Personal growth is never comfortable…

‘Personal Growth’ the wording alone sounds like it’s going to be a pretty active undertaking. It requires us to be bold and explore new facets of our personalities that haven’t fully been explored yet. This is generally pretty scary because of it’s unfamiliarity and the fact that it’s outside of our comfort zone.

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I (like many other people) am very happy and excited that the new season of Ru Pauls drag race has started on Netflix. They’re airing one episode a week which is kind of good because it means I can’t binge it…but equally it’s kind of bad because it means I can’t binge it.

As a solution to this problem I’ve decided to re-watch one of the earlier seasons, as it’s all on there and I can watch it whenever I want, which equals happy times!

If you’ve never seen it before my question to you is, “Why? What are you even doing with your life?!” and if you have seen it you’ll know that it’s a fun and often inspirational show about Drag Queens who go through a series of performance challenges each week in a competition to become America’s next Drag superstar, with one Queen getting eliminated each episode.  

As I was watching one of the shows from the earlier season this morning, my attention fell on two of the Queens. One was a little different from the rest in her style and creativity, she put together a look that the other Queens said wouldn’t work and would get her sent home. Rather than be rattled by this criticism she calmly and confidently stuck to her vision without getting defensive or bitchy towards any of her critics.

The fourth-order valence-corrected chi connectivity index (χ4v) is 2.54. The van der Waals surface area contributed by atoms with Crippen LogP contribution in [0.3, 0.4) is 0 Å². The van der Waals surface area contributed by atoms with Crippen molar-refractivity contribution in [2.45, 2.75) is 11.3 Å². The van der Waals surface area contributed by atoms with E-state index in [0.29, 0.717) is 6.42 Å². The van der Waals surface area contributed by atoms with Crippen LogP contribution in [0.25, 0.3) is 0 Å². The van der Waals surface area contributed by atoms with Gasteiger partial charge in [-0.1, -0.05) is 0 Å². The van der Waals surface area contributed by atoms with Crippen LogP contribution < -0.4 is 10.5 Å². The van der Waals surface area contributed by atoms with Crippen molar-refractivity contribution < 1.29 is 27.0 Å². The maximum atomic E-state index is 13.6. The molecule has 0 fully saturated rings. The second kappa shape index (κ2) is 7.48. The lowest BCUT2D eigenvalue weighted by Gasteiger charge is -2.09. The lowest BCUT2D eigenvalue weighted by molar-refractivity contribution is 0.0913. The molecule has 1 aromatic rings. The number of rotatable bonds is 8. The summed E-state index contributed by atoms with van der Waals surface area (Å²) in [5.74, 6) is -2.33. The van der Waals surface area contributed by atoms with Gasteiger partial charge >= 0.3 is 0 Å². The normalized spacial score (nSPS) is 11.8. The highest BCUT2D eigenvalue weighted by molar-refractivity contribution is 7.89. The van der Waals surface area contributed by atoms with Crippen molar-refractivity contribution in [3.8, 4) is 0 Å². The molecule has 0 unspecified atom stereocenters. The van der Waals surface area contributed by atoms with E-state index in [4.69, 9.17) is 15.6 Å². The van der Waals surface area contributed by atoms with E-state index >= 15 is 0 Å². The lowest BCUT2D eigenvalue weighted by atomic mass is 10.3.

The second Queen I noticed was clearly quite overwhelmed. She was moaning about the resources she’d been given to create her look and you could see her start to shut down and give up. She went straight into victim mode and when it came to the judging panel section of the show, she got quite defensive and came off as angry and rude.

Watching this I really admired the first Queen’s confidence and could see that it came from having total faith in herself and her vision. But this kind of resilience and courage doesn’t just happen on it’s own, it needs to be cultivated. 

Humans have a real need to fit in and be accepted, so for most of us our default response to criticism is to feel really insecure about it because it triggers a deep survival instinct within us to succeed and be approved of. 

The thing is that we can’t fit in and be accepted by everybody. This was evident in the show because her fellow competitors didn’t accept her vision. We know this because they all told her what a bad idea it was. But when it came to the judge’s opinions, they loved it and applauded her uniqueness and originality.

You can’t please everyone, you can’t be what everyone wants you to be, you can only be yourself so you might as well embrace it and be accepted for it instead of for being someone you’re not.